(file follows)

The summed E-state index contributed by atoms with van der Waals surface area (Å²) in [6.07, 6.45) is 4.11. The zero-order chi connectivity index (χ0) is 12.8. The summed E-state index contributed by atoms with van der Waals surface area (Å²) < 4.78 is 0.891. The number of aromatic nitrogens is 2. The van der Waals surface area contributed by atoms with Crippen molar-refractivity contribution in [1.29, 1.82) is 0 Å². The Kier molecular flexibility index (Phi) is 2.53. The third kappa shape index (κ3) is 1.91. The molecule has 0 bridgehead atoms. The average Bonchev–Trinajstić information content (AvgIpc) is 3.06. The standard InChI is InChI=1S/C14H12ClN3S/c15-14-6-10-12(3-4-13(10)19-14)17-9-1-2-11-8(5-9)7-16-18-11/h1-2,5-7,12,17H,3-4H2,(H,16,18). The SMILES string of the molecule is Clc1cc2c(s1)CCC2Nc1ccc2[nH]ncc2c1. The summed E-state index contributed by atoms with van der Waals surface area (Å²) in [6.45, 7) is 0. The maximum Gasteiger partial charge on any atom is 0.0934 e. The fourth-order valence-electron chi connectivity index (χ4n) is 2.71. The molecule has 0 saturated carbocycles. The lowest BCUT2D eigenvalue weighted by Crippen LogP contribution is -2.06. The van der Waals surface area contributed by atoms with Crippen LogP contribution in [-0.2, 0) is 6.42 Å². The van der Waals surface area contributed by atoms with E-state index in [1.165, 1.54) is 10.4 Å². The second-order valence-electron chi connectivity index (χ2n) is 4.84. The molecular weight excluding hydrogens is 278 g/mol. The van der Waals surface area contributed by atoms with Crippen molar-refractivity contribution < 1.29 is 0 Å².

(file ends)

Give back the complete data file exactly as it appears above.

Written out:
The summed E-state index contributed by atoms with van der Waals surface area (Å²) in [6.07, 6.45) is 4.11. The zero-order chi connectivity index (χ0) is 12.8. The summed E-state index contributed by atoms with van der Waals surface area (Å²) < 4.78 is 0.891. The number of aromatic nitrogens is 2. The van der Waals surface area contributed by atoms with Crippen molar-refractivity contribution in [1.29, 1.82) is 0 Å². The Kier molecular flexibility index (Phi) is 2.53. The third kappa shape index (κ3) is 1.91. The molecule has 0 bridgehead atoms. The average Bonchev–Trinajstić information content (AvgIpc) is 3.06. The standard InChI is InChI=1S/C14H12ClN3S/c15-14-6-10-12(3-4-13(10)19-14)17-9-1-2-11-8(5-9)7-16-18-11/h1-2,5-7,12,17H,3-4H2,(H,16,18). The SMILES string of the molecule is Clc1cc2c(s1)CCC2Nc1ccc2[nH]ncc2c1. The summed E-state index contributed by atoms with van der Waals surface area (Å²) in [6.45, 7) is 0. The maximum Gasteiger partial charge on any atom is 0.0934 e. The fourth-order valence-electron chi connectivity index (χ4n) is 2.71. The molecule has 0 saturated carbocycles. The lowest BCUT2D eigenvalue weighted by Crippen LogP contribution is -2.06. The van der Waals surface area contributed by atoms with Crippen LogP contribution in [-0.2, 0) is 6.42 Å². The van der Waals surface area contributed by atoms with E-state index in [1.165, 1.54) is 10.4 Å². The second-order valence-electron chi connectivity index (χ2n) is 4.84. The molecular weight excluding hydrogens is 278 g/mol. The van der Waals surface area contributed by atoms with Crippen molar-refractivity contribution < 1.29 is 0 Å².